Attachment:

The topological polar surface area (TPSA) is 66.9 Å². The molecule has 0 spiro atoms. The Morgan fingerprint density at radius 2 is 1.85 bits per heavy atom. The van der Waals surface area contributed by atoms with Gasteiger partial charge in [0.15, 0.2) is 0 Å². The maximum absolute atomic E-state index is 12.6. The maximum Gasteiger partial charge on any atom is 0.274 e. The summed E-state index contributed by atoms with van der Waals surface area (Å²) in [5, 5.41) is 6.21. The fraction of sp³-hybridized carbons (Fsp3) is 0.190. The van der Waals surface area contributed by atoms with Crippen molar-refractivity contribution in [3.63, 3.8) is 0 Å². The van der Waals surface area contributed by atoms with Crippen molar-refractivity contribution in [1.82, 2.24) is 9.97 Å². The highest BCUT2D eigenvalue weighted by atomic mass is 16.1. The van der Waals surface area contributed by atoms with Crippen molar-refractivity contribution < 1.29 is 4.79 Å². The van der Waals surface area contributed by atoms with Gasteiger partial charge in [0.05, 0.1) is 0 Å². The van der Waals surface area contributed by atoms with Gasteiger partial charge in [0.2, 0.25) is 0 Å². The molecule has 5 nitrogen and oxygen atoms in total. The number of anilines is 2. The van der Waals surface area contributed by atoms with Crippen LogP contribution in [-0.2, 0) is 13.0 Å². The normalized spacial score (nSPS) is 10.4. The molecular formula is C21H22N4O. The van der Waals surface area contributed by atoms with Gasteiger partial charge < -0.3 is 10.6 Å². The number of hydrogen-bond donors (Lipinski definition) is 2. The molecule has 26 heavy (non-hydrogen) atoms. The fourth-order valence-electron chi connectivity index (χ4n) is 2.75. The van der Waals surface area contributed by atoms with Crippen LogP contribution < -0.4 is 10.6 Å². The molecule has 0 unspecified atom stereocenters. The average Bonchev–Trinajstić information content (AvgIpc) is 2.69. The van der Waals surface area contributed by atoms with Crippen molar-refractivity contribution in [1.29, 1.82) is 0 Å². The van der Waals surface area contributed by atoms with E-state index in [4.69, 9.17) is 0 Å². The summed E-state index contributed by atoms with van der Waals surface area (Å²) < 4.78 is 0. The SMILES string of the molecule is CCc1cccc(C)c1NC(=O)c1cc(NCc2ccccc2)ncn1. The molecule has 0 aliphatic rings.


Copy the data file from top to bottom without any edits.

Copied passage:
The topological polar surface area (TPSA) is 66.9 Å². The molecule has 0 spiro atoms. The Morgan fingerprint density at radius 2 is 1.85 bits per heavy atom. The van der Waals surface area contributed by atoms with Gasteiger partial charge in [0.15, 0.2) is 0 Å². The maximum absolute atomic E-state index is 12.6. The maximum Gasteiger partial charge on any atom is 0.274 e. The summed E-state index contributed by atoms with van der Waals surface area (Å²) in [5, 5.41) is 6.21. The fraction of sp³-hybridized carbons (Fsp3) is 0.190. The van der Waals surface area contributed by atoms with Crippen molar-refractivity contribution in [3.63, 3.8) is 0 Å². The van der Waals surface area contributed by atoms with Crippen molar-refractivity contribution in [1.82, 2.24) is 9.97 Å². The highest BCUT2D eigenvalue weighted by atomic mass is 16.1. The van der Waals surface area contributed by atoms with Crippen molar-refractivity contribution < 1.29 is 4.79 Å². The van der Waals surface area contributed by atoms with Gasteiger partial charge in [0.05, 0.1) is 0 Å². The van der Waals surface area contributed by atoms with Gasteiger partial charge in [0.2, 0.25) is 0 Å². The molecule has 5 nitrogen and oxygen atoms in total. The number of anilines is 2. The van der Waals surface area contributed by atoms with Crippen LogP contribution in [-0.2, 0) is 13.0 Å². The normalized spacial score (nSPS) is 10.4. The molecular formula is C21H22N4O. The van der Waals surface area contributed by atoms with Gasteiger partial charge < -0.3 is 10.6 Å². The number of hydrogen-bond donors (Lipinski definition) is 2. The molecule has 26 heavy (non-hydrogen) atoms. The fourth-order valence-electron chi connectivity index (χ4n) is 2.75. The van der Waals surface area contributed by atoms with Crippen LogP contribution < -0.4 is 10.6 Å². The molecule has 0 unspecified atom stereocenters. The average Bonchev–Trinajstić information content (AvgIpc) is 2.69. The van der Waals surface area contributed by atoms with Crippen molar-refractivity contribution in [1.29, 1.82) is 0 Å². The van der Waals surface area contributed by atoms with E-state index in [4.69, 9.17) is 0 Å². The summed E-state index contributed by atoms with van der Waals surface area (Å²) < 4.78 is 0. The SMILES string of the molecule is CCc1cccc(C)c1NC(=O)c1cc(NCc2ccccc2)ncn1. The molecule has 0 aliphatic rings.